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First Stories Hitting The Web: Tax Increase, Tax Increase, Tax Increase

Can we get George Will on the line? Grover Norquist? Your boy Mitch just loves those tax increases. We'll see if this year's proposal fares any better than last year's 1 percent income tax plan did.

As for the speech, well, it would seem that Mr. Partisan hasn't quite come to grip with the fact that he's a year into his term, and it's time to run on his record. "Stuff is better than it used to be, but it's still screwed up because of the Democrats" was tonight's prevailing theme.

Oh, and did anyone find it funny that he used a baseball metaphor? If only Joe and Maggie Kernan had been invited, they could have witnessed in person the political co-opting of our former Governor's favorite pastime.

But back to the cigarette tax hike, since that's what will make headlines across the state tomorrow. If the Guv truly is interested in addressing health issues, why not push for a statewide indoor smoking ban like Florida and California? Why not tax junk food or alcohol (how many people die each year from smoking and driving, as compared to drinking and driving)? How about a tax on tall people?

Meanwhile, he said nothing terribly convincing to justify selling the Toll Road, and he pretty much ignored Indiana's job loss and poor economy. He's pushing to give schools more money, but isn't that kind of ironic, since he signed the budget last year that flat-lined education spending?

Anyway, feel free to continue commenting. This little TDW is going to enjoy a glass of wine and the rest of the IU game. Enough with the rhetoric, already.

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I appreciate the comments above by TinyRippleOfHope and by the anonymous commentator awake at 4:30 a.m. (two or three comments above this).

Last night, immediately after the SOTS speech, AFSCME issued this statement:


----AFSCME statement text follows----

Statement by David Warrick, executive director of Indiana Council 62 of the American Federation of State, County and Municipal Employees (AFSCME) in reaction to Gov. Mitch Daniels' "State of the State" speech tonight:

"Which lie do I start with?

"The governor says caseloads are going down. Our members report case loads are going up in social services. There are higher caseloads in welfare, including food stamps, temporary assistance to needy families and Medicaid. Child protection caseloads are about even. The citizens of Indiana are not getting good service from the governor's management of social services.

"The governor says state government is more open. But decisions are being made behind closed doors. The decision to extend the management company's contract at the Fort Wayne Developmental Center is an example of closed-door government. The administration's shocking decision to close the Silvercrest child services center in Southern Indiana – the only facility of its kind in the state – was made behind closed doors. The Legislature created a citizens panel for Silvercrest that was available for consultation. No one from the administration asked to be heard.

"As for the state of the economy, the governor says a turnaround is in progress, But more Hoosiers were on unemployment at the end of 2005 than a year earlier.

"In the whole state, in every department, state employees report things are worse than they ever were – with the singular exception of child protection. Judge James Payne's management of that department should be praised as the exception to an otherwise bleak picture for state workers. They are hamstrung in their ability to provide services Indiana citizens expect.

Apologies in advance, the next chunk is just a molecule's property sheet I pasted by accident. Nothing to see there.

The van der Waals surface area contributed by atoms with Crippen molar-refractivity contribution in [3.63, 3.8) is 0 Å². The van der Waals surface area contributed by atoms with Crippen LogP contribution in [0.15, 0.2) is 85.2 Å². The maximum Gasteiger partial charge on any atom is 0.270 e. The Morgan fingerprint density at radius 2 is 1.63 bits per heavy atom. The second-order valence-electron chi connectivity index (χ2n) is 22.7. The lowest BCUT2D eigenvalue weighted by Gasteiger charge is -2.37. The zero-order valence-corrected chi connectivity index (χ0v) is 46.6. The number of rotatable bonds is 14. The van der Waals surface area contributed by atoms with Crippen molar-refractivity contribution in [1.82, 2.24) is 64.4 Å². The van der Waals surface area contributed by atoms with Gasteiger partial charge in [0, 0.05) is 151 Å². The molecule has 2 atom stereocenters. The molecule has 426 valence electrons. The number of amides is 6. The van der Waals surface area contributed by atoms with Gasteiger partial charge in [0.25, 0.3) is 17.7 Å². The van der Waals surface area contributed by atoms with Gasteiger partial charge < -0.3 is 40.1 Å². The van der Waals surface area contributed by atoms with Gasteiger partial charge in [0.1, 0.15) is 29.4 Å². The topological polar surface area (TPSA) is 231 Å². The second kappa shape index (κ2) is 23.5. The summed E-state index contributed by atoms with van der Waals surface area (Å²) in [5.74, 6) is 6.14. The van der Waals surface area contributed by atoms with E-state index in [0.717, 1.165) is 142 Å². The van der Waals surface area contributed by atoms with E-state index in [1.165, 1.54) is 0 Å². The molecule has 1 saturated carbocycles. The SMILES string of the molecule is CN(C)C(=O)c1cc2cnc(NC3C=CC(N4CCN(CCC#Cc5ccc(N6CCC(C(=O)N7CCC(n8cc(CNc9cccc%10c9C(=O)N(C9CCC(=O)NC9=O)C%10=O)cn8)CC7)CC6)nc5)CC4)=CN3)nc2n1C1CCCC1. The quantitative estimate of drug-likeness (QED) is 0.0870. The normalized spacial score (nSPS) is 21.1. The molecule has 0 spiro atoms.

"It is a coincidence worth noting that the governor's speech came on the one-year anniversary of his decision to terminate collective bargaining for state employees."

Reporters'/Bloggers' Contact:
Douglass Davidoff
Davidoff Public Relations, Inc.
(317) 917-2151 -- including Wednesday night
doug@davidoffpr.com

On the positive side, it was nice to see he still owns a suit, dress shirt and tie.

Once again, Governor Daniels delivers a dense, dissembling oratory long on syllables but short on solutions that communicates not to legislators in the room and certainly not to average Hoosiers but to George Will and Bill Kristol and the DC think-tank crowd (and, of course, the Concerned Alumni of Princeton). I kept wondering if little Mitch was so brutally tormented by the school jock growing up that he's now exacting the ultimate poetic revenge on the world: soporific sports metaphors. Here's a tip, you Analogy All-Star. Selling off our assets and outsourcing our jobs ain't cool, no matter how many times you remind us that it's a marathon and we're only in the first inning but we're running for the end zone so start waiving the checkered flag . . .

This speech is a textbook example of the cause-effect relationship between lazy, unquestioning, captive Indianapolis-Star-type reporting and our state's elected leaders. He made several sweeping assertions of fact in support of his proposals that are either implausible or erroneous but that he knows and we know will never be examined or scrutinized in any meaningful way by local media. Essentially, he's been given free license to fictionalize the true state of our State.

Governor Daniels never sounds more arrogant or effete than when he's delivering the obligatory "self-deprecating joke" and attempting to emote "average Joe/lifelong Hoosier" modesty. It's so phony, it's funny.

I was shocked to learn that Indiana is not attracting jobs because we are fat here.

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